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Insights

The New South Wales Workers Compensation Act provides for payments in circumstances where a worker’s death arises from their employment.

The principal lump sum is an amount currently more than $834,000. In addition, the cost of funeral expenses can be recovered (subject to a cap) and some children are also entitled to receive weekly payments.

In most cases, a workplace death is easy to define whilst some cases are more complicated.

Many workers who have sustained physical or other injuries in the course of their employment develop depression or other psychiatric conditions. Sadly, in some circumstances, these conditions have caused or contributed to a worker committing suicide and it raises the question… are the death benefits payable in those circumstances?

The courts have considered issues involving suicide over many years. Traditionally, courts approached matters on the basis that suicide may break the chain of causation. This has been qualified in some cases with Courts now focusing on whether the act of suicide could be regarded as an intentional act.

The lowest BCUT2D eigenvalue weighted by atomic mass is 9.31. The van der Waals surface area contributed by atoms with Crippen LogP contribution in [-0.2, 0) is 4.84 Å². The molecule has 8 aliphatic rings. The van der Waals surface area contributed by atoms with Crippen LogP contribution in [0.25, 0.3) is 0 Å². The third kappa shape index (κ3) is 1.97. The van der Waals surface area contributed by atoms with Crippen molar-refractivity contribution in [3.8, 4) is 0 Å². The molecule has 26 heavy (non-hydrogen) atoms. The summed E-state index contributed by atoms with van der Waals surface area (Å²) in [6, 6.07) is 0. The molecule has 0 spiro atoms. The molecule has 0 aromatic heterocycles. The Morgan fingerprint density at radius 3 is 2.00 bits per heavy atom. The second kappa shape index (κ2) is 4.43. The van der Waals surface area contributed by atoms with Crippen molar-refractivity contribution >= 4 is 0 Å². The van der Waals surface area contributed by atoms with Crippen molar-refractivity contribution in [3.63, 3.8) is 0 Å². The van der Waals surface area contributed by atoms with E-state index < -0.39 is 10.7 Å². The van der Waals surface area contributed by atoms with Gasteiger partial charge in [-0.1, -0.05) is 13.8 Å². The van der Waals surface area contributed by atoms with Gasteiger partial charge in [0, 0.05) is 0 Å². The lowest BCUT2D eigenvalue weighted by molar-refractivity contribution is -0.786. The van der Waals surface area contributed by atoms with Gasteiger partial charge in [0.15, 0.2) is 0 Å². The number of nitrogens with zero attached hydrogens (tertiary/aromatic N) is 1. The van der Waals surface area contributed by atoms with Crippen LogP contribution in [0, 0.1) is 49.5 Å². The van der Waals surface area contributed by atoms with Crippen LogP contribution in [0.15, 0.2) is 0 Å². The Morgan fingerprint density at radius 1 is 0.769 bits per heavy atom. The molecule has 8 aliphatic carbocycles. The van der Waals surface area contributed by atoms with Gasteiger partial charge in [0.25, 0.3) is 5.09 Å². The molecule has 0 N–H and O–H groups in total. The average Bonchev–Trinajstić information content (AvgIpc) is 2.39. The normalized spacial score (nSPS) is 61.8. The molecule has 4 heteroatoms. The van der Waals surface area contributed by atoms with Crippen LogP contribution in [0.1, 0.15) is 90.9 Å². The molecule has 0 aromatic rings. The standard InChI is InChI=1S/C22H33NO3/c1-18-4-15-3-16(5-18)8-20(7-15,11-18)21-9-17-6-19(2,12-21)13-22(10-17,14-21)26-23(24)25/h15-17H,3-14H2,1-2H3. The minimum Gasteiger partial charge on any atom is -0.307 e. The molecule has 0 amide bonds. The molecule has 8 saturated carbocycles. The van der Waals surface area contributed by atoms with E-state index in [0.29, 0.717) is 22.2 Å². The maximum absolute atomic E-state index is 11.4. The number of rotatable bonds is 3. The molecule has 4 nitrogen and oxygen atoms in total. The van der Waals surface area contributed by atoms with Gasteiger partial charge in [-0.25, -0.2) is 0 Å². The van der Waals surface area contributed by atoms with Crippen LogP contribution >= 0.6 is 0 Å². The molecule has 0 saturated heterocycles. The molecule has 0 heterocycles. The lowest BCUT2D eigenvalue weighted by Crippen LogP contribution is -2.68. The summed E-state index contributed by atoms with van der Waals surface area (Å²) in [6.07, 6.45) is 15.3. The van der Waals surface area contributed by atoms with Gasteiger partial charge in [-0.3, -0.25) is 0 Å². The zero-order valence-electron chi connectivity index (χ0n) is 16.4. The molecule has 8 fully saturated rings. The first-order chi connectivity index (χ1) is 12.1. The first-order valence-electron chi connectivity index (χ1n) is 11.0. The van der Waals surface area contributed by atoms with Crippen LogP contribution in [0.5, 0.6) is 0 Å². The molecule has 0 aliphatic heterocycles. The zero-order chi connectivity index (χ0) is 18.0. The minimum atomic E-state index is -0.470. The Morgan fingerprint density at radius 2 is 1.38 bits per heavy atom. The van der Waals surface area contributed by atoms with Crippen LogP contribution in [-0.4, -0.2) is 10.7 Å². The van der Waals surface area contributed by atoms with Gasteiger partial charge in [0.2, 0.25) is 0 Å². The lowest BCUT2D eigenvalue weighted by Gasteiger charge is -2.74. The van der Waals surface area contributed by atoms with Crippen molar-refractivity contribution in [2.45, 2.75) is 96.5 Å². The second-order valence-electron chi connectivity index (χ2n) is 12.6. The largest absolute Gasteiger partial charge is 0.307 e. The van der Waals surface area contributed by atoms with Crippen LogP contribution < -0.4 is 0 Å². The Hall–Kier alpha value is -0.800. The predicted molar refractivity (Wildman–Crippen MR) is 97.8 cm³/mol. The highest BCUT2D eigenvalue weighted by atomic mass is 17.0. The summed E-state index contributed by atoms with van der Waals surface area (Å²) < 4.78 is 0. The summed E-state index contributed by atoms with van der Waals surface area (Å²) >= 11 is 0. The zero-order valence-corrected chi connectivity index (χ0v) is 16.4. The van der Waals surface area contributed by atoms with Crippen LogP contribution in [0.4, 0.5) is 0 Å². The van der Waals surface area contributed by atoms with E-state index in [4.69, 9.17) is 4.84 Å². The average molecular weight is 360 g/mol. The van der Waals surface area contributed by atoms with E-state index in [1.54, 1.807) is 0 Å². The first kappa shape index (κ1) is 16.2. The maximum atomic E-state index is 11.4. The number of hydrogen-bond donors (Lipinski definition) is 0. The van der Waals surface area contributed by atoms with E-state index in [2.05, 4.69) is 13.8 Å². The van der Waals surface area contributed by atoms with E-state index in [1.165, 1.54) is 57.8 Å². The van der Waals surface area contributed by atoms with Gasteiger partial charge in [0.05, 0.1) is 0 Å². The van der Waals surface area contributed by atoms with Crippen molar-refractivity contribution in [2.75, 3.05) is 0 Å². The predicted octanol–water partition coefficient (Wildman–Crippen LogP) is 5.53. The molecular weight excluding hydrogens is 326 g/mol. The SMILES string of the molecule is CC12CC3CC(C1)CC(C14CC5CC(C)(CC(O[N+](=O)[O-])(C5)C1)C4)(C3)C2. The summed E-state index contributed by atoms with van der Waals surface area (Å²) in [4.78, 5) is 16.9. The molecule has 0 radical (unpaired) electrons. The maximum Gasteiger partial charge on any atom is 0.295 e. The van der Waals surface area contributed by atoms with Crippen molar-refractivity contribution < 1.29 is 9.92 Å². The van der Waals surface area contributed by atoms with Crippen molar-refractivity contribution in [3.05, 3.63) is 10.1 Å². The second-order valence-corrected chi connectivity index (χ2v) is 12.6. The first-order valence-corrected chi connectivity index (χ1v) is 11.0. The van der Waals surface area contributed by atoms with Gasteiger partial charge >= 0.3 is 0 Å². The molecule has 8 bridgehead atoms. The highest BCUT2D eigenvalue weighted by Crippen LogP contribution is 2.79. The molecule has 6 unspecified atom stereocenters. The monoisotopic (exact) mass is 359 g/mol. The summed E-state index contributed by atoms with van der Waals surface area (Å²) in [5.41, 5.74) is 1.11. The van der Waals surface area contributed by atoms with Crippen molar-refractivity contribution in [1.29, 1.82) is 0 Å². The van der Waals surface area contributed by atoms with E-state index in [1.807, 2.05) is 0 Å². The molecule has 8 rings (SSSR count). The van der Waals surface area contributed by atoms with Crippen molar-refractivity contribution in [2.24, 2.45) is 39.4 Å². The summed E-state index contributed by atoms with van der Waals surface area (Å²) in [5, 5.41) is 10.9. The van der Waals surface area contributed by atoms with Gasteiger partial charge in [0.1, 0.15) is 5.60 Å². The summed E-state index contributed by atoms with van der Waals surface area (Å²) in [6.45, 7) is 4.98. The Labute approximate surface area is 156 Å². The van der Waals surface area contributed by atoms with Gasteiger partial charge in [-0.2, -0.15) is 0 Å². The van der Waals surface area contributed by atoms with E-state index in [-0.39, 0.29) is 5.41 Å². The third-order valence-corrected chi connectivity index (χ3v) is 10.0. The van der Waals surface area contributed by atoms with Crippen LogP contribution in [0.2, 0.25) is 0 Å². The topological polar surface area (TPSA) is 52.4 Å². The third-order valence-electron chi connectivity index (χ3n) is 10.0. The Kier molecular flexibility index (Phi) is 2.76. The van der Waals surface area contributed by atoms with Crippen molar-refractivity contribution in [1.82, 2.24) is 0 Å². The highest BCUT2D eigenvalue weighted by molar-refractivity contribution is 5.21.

If it is an intentional act, then benefits under the Workers Compensation Act may not be payable. In several cases, a worker suffering from depression, alcohol abuse, and other factors have been held to be entitled to a death benefit on the basis that their suicide was not an intentional act.

Kells has recently acted for several families in these tragic circumstances and we have succeeded in convincing insurers that death benefits are payable. If this terrible set of events has happened to your family or loved ones, it is important to obtain accurate advice as soon as possible. Assembling medical and other evidence is crucial.

 

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